Miro Internet TV Blog

AU Report: Online Video at Risk of Private Censorship

January 3rd, 2008 by Dean Jansen

The Center for Social Media at American University recently released a report on fair use and internet media titled: Recut, Reframe, Recycle.

The report looks at a variety of examples of online media that are all eligible for fair use, which is the section of US copyright law that allows creators to freely use copyrighted work, under specific circumstances. While the authors note copyright as a generally positive thing for creators, they fear automated copyright protection is a threat to legal (fair) uses of these materials.

These overreaching practices are another byproduct of a centralized approach to online video.

Unfortunately, this emerging, participatory media culture is at risk, with new industry practices to control piracy. Large content holders such as NBC Universal and Viacom, and online platforms such as MySpace and Veoh are already crafting agreements on removing copyrighted material from the online sites. Legal as well as illegal copying could all too easily disappear.

The co-authors, Professors Pat Aufderheide and Peter Jaszi, will discuss their findings at a Monday panel on digital rights management, at the 2008 International Consumer Electronics Show Monday, Jan. 7 in Las Vegas, NV.

Report Link
Press Release Link

3 Responses to “AU Report: Online Video at Risk of Private Censorship”

  1. Rich Pearson says:

    I agree 100% with the notion that participatory media is at risk and enthusiastically applaud the study and the subsequent discussions;however, we need to move past guidelines and provide publishers with contextual, web-wide visibility of where their content is appearing. This information will enable them to post their distribution policies or rules of use for the public to see – in effect creating a community based marketplace for online content.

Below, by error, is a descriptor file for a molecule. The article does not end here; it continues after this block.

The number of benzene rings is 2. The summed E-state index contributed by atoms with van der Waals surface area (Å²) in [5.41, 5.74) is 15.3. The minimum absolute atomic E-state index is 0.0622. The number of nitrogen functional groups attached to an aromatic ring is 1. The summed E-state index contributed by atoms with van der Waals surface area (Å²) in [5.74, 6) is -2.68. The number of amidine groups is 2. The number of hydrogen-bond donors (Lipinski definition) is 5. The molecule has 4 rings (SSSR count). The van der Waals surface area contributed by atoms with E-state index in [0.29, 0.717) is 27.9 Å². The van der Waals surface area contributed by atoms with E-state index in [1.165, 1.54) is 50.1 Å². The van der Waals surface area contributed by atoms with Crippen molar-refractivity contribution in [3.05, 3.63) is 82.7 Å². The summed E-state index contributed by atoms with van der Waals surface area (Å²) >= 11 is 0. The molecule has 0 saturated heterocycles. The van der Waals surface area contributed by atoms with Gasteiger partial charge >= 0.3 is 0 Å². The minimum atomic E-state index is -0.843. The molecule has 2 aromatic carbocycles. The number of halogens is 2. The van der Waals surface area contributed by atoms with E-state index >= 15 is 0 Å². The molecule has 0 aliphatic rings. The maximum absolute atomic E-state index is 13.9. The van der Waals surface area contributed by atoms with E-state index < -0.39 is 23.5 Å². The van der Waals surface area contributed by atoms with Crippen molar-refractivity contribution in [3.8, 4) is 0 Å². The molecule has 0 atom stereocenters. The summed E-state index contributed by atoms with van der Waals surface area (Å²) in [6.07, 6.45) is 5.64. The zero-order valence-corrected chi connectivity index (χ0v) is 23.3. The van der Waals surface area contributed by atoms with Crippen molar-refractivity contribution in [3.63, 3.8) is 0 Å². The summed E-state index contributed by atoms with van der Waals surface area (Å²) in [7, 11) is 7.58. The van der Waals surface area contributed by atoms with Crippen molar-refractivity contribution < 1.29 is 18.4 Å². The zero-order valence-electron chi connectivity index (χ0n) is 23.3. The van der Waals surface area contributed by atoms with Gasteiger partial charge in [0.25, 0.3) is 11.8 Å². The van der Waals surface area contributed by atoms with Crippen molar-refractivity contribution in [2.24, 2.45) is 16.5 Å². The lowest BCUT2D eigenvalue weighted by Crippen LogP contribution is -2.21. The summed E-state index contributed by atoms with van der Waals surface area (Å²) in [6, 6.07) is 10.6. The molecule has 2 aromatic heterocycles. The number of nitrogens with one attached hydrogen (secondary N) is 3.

Disclaimer in that I work for Attributor which is building solutions like the one mentioned above. You can read more on our blog http://attributor.com/blog/?p=27

  2. Dean Jansen says:


    That is very interesting technology.

    However, this isn’t just a matter of a publisher needing to track content and control it. It’s also a matter of centralization vs decentralization. Creators are at risk of having their content automatically scanned, identified as potentially infringing, and subsequently removed from video hosts, such as Veoh and YouTube. Greater diversity in hosting along with standards, like RSS, are the best defense for these particular issues.

  3. Rich Pearson says:


    I agree that the automatic scan and takedown example is a big issue. As this study has shown, it is not always a yes/no question. The incentives for hosts to monitor content is flawed – they make money off content regardless if it’s a copy or not and respond (often blindly) when someone complains; instead the creators need to have the context of each and every re-use, so when they complain, it is justified .

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